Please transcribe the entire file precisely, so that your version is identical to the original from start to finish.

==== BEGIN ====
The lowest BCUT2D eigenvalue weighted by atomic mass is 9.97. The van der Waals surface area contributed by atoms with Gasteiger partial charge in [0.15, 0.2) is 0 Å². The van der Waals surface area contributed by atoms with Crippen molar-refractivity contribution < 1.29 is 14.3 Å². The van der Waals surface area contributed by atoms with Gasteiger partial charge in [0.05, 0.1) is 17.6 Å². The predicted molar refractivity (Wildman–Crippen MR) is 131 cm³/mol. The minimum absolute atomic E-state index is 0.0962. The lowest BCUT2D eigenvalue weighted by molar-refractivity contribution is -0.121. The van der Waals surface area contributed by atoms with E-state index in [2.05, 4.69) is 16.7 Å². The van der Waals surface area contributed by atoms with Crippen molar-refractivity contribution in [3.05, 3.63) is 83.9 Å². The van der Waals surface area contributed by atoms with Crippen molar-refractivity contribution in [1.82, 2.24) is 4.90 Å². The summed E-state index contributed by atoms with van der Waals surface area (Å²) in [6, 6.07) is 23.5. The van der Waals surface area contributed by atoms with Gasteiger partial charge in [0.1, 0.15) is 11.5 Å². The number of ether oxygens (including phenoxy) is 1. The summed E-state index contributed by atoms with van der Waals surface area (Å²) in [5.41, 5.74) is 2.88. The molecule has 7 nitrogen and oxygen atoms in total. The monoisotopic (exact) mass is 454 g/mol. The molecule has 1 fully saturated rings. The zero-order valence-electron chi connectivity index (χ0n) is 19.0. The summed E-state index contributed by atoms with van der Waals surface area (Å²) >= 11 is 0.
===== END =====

The lowest BCUT2D eigenvalue weighted by atomic mass is 9.97. The van der Waals surface area contributed by atoms with Gasteiger partial charge in [0.15, 0.2) is 0 Å². The van der Waals surface area contributed by atoms with Crippen molar-refractivity contribution < 1.29 is 14.3 Å². The van der Waals surface area contributed by atoms with Gasteiger partial charge in [0.05, 0.1) is 17.6 Å². The predicted molar refractivity (Wildman–Crippen MR) is 131 cm³/mol. The minimum absolute atomic E-state index is 0.0962. The lowest BCUT2D eigenvalue weighted by molar-refractivity contribution is -0.121. The van der Waals surface area contributed by atoms with E-state index in [2.05, 4.69) is 16.7 Å². The van der Waals surface area contributed by atoms with Crippen molar-refractivity contribution in [3.05, 3.63) is 83.9 Å². The van der Waals surface area contributed by atoms with Crippen molar-refractivity contribution in [1.82, 2.24) is 4.90 Å². The summed E-state index contributed by atoms with van der Waals surface area (Å²) in [6, 6.07) is 23.5. The van der Waals surface area contributed by atoms with Gasteiger partial charge in [0.1, 0.15) is 11.5 Å². The number of ether oxygens (including phenoxy) is 1. The summed E-state index contributed by atoms with van der Waals surface area (Å²) in [5.41, 5.74) is 2.88. The molecule has 7 nitrogen and oxygen atoms in total. The monoisotopic (exact) mass is 454 g/mol. The molecule has 1 fully saturated rings. The zero-order valence-electron chi connectivity index (χ0n) is 19.0. The summed E-state index contributed by atoms with van der Waals surface area (Å²) >= 11 is 0.